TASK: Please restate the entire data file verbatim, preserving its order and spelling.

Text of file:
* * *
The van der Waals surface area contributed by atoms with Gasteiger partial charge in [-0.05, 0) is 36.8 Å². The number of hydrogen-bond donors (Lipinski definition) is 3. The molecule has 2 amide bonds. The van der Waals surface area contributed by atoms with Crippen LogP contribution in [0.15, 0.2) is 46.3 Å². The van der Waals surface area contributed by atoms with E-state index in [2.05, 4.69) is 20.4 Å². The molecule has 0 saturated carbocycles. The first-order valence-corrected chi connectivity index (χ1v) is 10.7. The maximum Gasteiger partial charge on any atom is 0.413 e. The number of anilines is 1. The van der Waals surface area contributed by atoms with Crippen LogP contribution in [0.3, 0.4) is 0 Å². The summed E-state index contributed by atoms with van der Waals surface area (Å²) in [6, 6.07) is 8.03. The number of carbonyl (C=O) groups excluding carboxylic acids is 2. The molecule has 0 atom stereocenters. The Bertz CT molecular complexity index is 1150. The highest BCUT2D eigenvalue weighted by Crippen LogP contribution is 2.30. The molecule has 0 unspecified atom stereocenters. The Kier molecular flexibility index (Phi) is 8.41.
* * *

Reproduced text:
The van der Waals surface area contributed by atoms with Gasteiger partial charge in [-0.05, 0) is 36.8 Å². The number of hydrogen-bond donors (Lipinski definition) is 3. The molecule has 2 amide bonds. The van der Waals surface area contributed by atoms with Crippen LogP contribution in [0.15, 0.2) is 46.3 Å². The van der Waals surface area contributed by atoms with E-state index in [2.05, 4.69) is 20.4 Å². The molecule has 0 saturated carbocycles. The first-order valence-corrected chi connectivity index (χ1v) is 10.7. The maximum Gasteiger partial charge on any atom is 0.413 e. The number of anilines is 1. The van der Waals surface area contributed by atoms with Crippen LogP contribution in [0.3, 0.4) is 0 Å². The summed E-state index contributed by atoms with van der Waals surface area (Å²) in [6, 6.07) is 8.03. The number of carbonyl (C=O) groups excluding carboxylic acids is 2. The molecule has 0 atom stereocenters. The Bertz CT molecular complexity index is 1150. The highest BCUT2D eigenvalue weighted by Crippen LogP contribution is 2.30. The molecule has 0 unspecified atom stereocenters. The Kier molecular flexibility index (Phi) is 8.41.